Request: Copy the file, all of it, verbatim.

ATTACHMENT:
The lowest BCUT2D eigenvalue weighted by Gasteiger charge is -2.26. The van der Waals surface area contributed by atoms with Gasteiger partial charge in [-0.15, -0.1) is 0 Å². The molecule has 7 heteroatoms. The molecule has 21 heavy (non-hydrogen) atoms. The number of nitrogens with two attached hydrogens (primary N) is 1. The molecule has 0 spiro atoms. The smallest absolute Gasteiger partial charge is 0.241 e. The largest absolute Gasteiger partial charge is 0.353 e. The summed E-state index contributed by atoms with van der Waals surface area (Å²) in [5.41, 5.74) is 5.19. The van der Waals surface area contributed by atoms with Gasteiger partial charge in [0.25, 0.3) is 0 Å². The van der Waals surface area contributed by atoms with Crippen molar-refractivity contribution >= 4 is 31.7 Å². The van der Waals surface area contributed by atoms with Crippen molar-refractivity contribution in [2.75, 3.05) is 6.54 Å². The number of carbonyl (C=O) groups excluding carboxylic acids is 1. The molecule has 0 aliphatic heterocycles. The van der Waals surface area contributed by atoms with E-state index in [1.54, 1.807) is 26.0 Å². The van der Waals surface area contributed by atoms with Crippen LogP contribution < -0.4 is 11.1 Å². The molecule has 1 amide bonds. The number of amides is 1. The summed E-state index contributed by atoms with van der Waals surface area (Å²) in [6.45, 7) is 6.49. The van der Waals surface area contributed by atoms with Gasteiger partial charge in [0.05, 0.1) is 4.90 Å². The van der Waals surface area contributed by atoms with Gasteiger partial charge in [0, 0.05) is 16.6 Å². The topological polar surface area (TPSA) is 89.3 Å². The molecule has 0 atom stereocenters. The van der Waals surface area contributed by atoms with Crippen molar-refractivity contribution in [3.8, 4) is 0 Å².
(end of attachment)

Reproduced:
The lowest BCUT2D eigenvalue weighted by Gasteiger charge is -2.26. The van der Waals surface area contributed by atoms with Gasteiger partial charge in [-0.15, -0.1) is 0 Å². The molecule has 7 heteroatoms. The molecule has 21 heavy (non-hydrogen) atoms. The number of nitrogens with two attached hydrogens (primary N) is 1. The molecule has 0 spiro atoms. The smallest absolute Gasteiger partial charge is 0.241 e. The largest absolute Gasteiger partial charge is 0.353 e. The summed E-state index contributed by atoms with van der Waals surface area (Å²) in [5.41, 5.74) is 5.19. The van der Waals surface area contributed by atoms with Gasteiger partial charge in [0.25, 0.3) is 0 Å². The van der Waals surface area contributed by atoms with Crippen molar-refractivity contribution >= 4 is 31.7 Å². The van der Waals surface area contributed by atoms with Crippen molar-refractivity contribution in [2.75, 3.05) is 6.54 Å². The number of carbonyl (C=O) groups excluding carboxylic acids is 1. The molecule has 0 aliphatic heterocycles. The van der Waals surface area contributed by atoms with E-state index in [1.54, 1.807) is 26.0 Å². The van der Waals surface area contributed by atoms with Crippen LogP contribution < -0.4 is 11.1 Å². The molecule has 1 amide bonds. The number of amides is 1. The summed E-state index contributed by atoms with van der Waals surface area (Å²) in [6.45, 7) is 6.49. The van der Waals surface area contributed by atoms with Gasteiger partial charge in [0.05, 0.1) is 4.90 Å². The van der Waals surface area contributed by atoms with Gasteiger partial charge in [0, 0.05) is 16.6 Å². The topological polar surface area (TPSA) is 89.3 Å². The molecule has 0 atom stereocenters. The van der Waals surface area contributed by atoms with Crippen molar-refractivity contribution in [3.8, 4) is 0 Å².